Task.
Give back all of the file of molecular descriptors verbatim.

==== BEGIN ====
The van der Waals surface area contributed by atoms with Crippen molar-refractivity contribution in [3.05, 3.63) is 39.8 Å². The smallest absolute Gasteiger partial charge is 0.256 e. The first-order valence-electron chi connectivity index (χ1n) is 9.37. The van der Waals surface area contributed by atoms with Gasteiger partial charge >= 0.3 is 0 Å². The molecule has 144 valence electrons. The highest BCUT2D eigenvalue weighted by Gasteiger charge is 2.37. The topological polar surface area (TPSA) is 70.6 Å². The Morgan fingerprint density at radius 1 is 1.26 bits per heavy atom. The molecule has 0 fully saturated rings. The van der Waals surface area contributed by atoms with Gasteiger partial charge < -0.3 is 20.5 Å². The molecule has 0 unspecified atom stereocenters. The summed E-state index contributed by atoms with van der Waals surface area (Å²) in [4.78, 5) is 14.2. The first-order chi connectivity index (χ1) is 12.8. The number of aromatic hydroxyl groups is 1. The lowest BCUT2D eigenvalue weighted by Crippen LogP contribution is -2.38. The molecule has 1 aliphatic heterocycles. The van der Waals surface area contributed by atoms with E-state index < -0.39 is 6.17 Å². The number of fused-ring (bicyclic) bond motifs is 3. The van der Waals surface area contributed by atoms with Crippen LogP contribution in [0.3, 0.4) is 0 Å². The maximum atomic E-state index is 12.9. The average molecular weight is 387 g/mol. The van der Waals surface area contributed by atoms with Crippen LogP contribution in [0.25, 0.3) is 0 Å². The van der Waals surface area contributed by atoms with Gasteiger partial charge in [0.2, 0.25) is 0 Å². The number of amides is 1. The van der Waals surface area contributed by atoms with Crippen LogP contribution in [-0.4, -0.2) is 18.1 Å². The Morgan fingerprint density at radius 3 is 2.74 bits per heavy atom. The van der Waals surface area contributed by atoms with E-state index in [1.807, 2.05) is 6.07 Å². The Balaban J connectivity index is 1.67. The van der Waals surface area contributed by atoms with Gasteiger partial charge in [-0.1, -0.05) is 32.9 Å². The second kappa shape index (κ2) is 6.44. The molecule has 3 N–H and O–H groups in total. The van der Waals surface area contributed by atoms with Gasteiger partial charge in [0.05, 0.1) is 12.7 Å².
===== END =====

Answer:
The van der Waals surface area contributed by atoms with Crippen molar-refractivity contribution in [3.05, 3.63) is 39.8 Å². The smallest absolute Gasteiger partial charge is 0.256 e. The first-order valence-electron chi connectivity index (χ1n) is 9.37. The van der Waals surface area contributed by atoms with Gasteiger partial charge >= 0.3 is 0 Å². The molecule has 144 valence electrons. The highest BCUT2D eigenvalue weighted by Gasteiger charge is 2.37. The topological polar surface area (TPSA) is 70.6 Å². The Morgan fingerprint density at radius 1 is 1.26 bits per heavy atom. The molecule has 0 fully saturated rings. The van der Waals surface area contributed by atoms with Gasteiger partial charge < -0.3 is 20.5 Å². The molecule has 0 unspecified atom stereocenters. The summed E-state index contributed by atoms with van der Waals surface area (Å²) in [4.78, 5) is 14.2. The first-order chi connectivity index (χ1) is 12.8. The number of aromatic hydroxyl groups is 1. The lowest BCUT2D eigenvalue weighted by Crippen LogP contribution is -2.38. The molecule has 1 aliphatic heterocycles. The van der Waals surface area contributed by atoms with E-state index < -0.39 is 6.17 Å². The number of fused-ring (bicyclic) bond motifs is 3. The van der Waals surface area contributed by atoms with Crippen LogP contribution in [0.3, 0.4) is 0 Å². The maximum atomic E-state index is 12.9. The average molecular weight is 387 g/mol. The van der Waals surface area contributed by atoms with Crippen LogP contribution in [0.25, 0.3) is 0 Å². The van der Waals surface area contributed by atoms with Gasteiger partial charge in [0.2, 0.25) is 0 Å². The number of amides is 1. The van der Waals surface area contributed by atoms with Crippen LogP contribution in [-0.4, -0.2) is 18.1 Å². The Morgan fingerprint density at radius 3 is 2.74 bits per heavy atom. The van der Waals surface area contributed by atoms with E-state index in [1.807, 2.05) is 6.07 Å². The Balaban J connectivity index is 1.67. The van der Waals surface area contributed by atoms with Gasteiger partial charge in [-0.1, -0.05) is 32.9 Å². The second kappa shape index (κ2) is 6.44. The molecule has 3 N–H and O–H groups in total. The van der Waals surface area contributed by atoms with Gasteiger partial charge in [0.05, 0.1) is 12.7 Å².